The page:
Karen Buxton, KF10, Liberia
The Liberians United for Haiti Relief Concert took place last weekend at one of Monrovia’s large outdoor stadiums. “Please give to Haiti! We know what it is like to have nothing, so let us give to a country that has just been devastated,” cried the Master of Ceremonies. The boisterous crowd raised their hands and cheered in approval.
Several thousand Liberians attended the relief concert to show their support of earthquake stricken Haiti, and they raised nearly $3,000 USD. With Liberia being the 20th poorest nation in the world and having an average annual income of $362 per person, I saw the concert as a noteworthy sign of the transitions currently in progress. The 14-year civil war, which officially ended only seven years ago, resulted in one tenth of the population losing their lives and left the country in ruins. Poverty and corruption are still rampant, with 80% of the population below the poverty line. I believe an event like this speaks to the generous and empathetic character of Liberians, and it was inspiring to see this kind of support for another country in need. Liberians are rebuilding their lives, and the benefit concert for Haiti was a particularly poignant reminder of just how far Liberia has come in recent years.
When reading statistics, the situation here can sound absolutely bleak. For example, according to the CIA World Factbook, unemployment in Liberia stands at 85%. When I first heard this statistic, I thought – how can that be possible? How is unemployment defined? Does this statistic really mean that 85% of Liberians are not working and therefore have no income? Having been here for two weeks, I can easily answer this question with a resounding no! The streets are filled with lively vendors selling everything from deep-fried plantains with spicy pepper sauce to cell phones to baguettes to West African hip-hop and reggae CD’s to fresh pineapple and bananas. There is a sense of hope that is tangible, and far more than 15% of the population is working hard to make a living in Liberia. I can see that people are eager and even desperate to work, and Liberia has a special opportunity to get on its feet.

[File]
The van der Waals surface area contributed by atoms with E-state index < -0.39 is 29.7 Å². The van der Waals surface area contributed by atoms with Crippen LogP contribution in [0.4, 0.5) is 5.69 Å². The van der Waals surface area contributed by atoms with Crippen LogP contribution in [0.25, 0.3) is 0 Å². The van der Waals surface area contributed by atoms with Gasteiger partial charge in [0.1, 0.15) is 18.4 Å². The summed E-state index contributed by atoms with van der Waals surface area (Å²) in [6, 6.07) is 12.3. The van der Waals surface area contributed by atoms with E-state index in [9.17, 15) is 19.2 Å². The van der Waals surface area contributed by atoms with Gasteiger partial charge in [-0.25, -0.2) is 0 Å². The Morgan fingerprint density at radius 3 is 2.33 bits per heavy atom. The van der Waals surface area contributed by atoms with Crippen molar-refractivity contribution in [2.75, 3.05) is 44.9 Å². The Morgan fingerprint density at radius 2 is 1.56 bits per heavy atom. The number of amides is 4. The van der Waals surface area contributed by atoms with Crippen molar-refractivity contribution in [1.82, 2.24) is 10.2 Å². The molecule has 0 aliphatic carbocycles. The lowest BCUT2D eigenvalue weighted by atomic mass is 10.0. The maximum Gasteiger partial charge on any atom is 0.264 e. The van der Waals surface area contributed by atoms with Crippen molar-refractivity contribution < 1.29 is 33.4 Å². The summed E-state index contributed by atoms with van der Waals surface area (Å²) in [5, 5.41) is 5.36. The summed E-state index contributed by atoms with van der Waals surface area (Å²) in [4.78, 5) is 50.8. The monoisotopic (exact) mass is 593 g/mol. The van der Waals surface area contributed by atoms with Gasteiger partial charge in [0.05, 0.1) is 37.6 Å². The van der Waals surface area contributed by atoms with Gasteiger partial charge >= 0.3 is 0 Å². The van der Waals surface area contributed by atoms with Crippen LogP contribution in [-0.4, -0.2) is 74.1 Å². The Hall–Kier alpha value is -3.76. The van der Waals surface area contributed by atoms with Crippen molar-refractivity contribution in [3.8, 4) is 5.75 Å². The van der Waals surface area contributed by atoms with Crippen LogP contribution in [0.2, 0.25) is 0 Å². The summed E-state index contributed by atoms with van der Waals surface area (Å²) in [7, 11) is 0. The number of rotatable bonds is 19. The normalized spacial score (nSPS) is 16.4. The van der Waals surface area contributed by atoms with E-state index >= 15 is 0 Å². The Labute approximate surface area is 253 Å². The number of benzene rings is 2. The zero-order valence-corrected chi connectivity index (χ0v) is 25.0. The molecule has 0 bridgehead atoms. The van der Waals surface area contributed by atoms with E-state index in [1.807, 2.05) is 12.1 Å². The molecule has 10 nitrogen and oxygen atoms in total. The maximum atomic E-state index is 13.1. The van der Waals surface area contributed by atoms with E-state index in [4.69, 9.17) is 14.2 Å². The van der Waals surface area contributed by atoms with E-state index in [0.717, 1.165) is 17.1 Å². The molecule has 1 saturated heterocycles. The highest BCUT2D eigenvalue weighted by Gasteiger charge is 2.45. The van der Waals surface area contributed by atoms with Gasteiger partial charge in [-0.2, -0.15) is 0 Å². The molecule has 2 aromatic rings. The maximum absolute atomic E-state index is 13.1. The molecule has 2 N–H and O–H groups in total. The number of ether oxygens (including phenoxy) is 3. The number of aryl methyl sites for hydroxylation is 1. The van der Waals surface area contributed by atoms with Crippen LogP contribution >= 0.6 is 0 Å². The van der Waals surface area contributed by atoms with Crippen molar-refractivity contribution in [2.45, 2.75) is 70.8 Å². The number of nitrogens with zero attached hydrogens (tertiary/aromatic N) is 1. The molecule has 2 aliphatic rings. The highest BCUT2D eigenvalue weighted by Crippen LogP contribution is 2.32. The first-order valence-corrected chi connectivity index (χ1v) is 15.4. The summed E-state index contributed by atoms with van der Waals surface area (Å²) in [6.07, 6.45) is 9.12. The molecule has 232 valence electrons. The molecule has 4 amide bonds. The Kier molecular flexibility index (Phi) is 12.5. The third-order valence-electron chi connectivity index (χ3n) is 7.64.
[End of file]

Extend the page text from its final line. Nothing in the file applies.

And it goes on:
So what does all of this mean for microfinance in Liberia? The entrepreneurial spirit is clearly alive and well, and so the timing is right for microfinance to play a significant role in Liberia’s post-conflict economic development. Liberians are even feeling empowered now to give to others in need, and I have been touched and moved by what I’ve seen in my two short weeks here. Much more to come from this remarkable country!